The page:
On Monday, the Supreme Court agreed to hear an appeal by a group of crisis pregnancy centers challenging California’s “Reproductive Freedom, Accountability, Comprehensive Care, and Transparency Act” (FACT Act), granting certiorari in National Institute of Family and Life Advocates v. Becerra.

Among other things, the FACT Act, which NARAL co-sponsored, requires “licensed covered facilities” to inform all clients, either in a conspicuous public notice or in a printed or digital notice distributed to clients at the time of service, of the following: “California has public programs that provide immediate free or low-cost access to comprehensive family planning services (including all FDA-approved methods of contraception), prenatal care, and abortion for eligible women. To determine whether you qualify, contact the county social services office at [telephone number].”

A “licensed covered facility” includes any non-profit organization that provides two or more services, such as obstetric ultrasounds, prenatal care, pregnancy testing or pregnancy diagnosis, or advertises or solicits patrons with offers to provide pregnancy tests or pregnancy options counseling. However, the FACT Act expressly exempts from the statutory disclosure mandate clinics directly operated by the United States or any of its agencies, as well as licensed primary care clinics that offer both birth control and abortifacients and are either Medi-Cal providers or participants in the Family Planning, Access, Care, and Treatment Program. In other words, the FACT Act targets only licensed covered facilities that are pro-life crisis pregnancy centers.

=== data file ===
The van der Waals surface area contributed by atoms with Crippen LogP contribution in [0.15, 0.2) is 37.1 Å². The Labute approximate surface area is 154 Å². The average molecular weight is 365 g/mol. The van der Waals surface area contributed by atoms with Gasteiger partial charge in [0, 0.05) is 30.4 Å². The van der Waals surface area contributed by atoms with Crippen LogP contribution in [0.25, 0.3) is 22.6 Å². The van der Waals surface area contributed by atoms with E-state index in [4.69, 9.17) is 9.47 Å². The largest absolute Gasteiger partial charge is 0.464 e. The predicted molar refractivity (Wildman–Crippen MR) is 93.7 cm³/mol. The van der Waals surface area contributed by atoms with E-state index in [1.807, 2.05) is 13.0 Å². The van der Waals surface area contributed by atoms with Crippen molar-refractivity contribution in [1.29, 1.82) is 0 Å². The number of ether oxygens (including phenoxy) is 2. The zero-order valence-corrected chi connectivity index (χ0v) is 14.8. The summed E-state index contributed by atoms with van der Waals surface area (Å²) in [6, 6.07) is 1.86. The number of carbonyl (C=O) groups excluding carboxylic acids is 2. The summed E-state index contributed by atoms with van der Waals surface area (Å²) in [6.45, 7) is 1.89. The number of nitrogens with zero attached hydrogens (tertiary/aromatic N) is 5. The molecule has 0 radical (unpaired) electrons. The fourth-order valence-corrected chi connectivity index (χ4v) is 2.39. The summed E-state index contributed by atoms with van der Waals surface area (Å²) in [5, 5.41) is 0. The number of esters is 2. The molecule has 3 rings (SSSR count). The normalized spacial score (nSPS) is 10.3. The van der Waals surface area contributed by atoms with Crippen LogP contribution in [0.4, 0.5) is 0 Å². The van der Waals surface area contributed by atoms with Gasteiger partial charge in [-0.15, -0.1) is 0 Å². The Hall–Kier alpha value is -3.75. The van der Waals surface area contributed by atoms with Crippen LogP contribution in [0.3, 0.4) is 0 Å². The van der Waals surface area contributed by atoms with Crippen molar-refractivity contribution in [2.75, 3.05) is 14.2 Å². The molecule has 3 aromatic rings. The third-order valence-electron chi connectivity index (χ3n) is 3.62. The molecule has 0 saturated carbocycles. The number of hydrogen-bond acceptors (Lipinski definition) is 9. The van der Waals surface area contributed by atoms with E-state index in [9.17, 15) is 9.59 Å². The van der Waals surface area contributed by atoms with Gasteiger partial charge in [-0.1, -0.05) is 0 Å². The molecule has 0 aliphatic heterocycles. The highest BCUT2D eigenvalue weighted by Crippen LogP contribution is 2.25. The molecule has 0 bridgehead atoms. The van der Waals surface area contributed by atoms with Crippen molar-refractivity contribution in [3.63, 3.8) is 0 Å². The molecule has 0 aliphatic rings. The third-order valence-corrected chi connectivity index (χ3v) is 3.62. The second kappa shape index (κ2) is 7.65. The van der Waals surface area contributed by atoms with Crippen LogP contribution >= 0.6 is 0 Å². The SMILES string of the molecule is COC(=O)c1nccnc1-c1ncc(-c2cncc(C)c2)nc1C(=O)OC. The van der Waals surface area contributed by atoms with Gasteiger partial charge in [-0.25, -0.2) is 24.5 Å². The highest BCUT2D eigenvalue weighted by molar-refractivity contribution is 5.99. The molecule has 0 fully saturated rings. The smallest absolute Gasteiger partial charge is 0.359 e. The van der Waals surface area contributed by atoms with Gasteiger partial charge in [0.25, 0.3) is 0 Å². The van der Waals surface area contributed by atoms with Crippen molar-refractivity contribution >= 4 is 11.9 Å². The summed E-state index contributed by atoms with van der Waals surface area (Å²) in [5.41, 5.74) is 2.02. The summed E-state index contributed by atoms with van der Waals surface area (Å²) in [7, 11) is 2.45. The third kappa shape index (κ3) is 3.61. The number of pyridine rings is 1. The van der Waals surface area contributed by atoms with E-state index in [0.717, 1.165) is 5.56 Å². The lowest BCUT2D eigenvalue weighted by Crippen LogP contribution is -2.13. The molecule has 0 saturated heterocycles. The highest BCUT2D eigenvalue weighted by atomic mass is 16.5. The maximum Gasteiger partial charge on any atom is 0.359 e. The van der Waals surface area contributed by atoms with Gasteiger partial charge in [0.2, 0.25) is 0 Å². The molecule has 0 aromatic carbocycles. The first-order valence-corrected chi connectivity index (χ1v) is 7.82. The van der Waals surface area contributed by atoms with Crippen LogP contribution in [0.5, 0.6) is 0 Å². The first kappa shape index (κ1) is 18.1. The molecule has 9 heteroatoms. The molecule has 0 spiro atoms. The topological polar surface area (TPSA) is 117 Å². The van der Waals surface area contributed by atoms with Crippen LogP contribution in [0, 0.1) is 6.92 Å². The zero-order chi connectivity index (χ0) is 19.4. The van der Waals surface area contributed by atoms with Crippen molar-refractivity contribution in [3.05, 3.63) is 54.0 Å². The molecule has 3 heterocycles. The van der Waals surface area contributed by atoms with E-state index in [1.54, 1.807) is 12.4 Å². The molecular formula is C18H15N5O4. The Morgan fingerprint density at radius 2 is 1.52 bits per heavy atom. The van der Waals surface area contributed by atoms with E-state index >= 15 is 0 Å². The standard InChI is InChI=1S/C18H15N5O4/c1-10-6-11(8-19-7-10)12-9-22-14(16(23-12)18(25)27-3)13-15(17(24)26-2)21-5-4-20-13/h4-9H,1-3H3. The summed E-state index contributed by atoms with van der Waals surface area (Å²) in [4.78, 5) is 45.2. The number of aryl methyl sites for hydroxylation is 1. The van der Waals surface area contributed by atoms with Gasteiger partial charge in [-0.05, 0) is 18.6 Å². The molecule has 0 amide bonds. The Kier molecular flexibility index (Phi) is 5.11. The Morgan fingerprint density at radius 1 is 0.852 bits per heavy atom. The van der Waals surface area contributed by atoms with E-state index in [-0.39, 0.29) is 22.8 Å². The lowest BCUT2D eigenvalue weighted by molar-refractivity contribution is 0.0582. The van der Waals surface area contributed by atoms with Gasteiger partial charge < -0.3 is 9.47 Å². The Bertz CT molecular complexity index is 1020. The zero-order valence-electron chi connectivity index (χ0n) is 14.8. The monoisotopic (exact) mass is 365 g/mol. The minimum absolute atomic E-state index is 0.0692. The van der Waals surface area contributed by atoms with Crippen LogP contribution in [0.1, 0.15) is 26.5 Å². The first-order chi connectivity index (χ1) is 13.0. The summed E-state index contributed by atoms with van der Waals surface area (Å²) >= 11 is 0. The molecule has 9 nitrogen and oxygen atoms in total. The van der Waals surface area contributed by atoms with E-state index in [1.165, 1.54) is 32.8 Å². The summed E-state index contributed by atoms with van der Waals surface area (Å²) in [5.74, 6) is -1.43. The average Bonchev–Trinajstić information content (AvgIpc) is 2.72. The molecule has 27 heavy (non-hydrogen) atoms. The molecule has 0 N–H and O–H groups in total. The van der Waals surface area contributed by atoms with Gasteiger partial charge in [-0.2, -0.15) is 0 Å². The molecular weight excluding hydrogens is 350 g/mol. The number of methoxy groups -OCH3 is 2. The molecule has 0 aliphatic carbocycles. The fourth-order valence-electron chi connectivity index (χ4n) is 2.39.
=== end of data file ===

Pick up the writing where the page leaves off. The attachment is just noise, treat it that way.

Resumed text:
The FACT Act also regulates unlicensed crisis pregnancy centers (those that do not perform medical services) and requires those centers to include, in both print and digital ads, extensive disclaimers in large font and in as many as 13 languages, stating that they are not a licensed medical facility.

After Gov. Jerry Brown, D-Calif., signed the FACT Act into law on Oct. 9, 2015, several pro-life crisis pregnancy centers filed a separate suit against Xavier Becerra, California's attorney general and the named defendant in all three cases. In NIFLA, the plaintiffs included both licensed and unlicensed crisis pregnancy centers: The licensed centers argued the FACT Act violated their free speech and free exercise rights, while the unlicensed centers asserted that the compelled disclaimer “drowns out the centers’ pro-life messages and discourages them from speaking through advertisements because California’s voluminous required statements make ads cost prohibitive.” Two additional lawsuits filed by separate coalitions of licensed crisis pregnancy centers similarly argued the FACT Act compelled speech in violation of their First Amendment rights to free speech and free exercise of religion.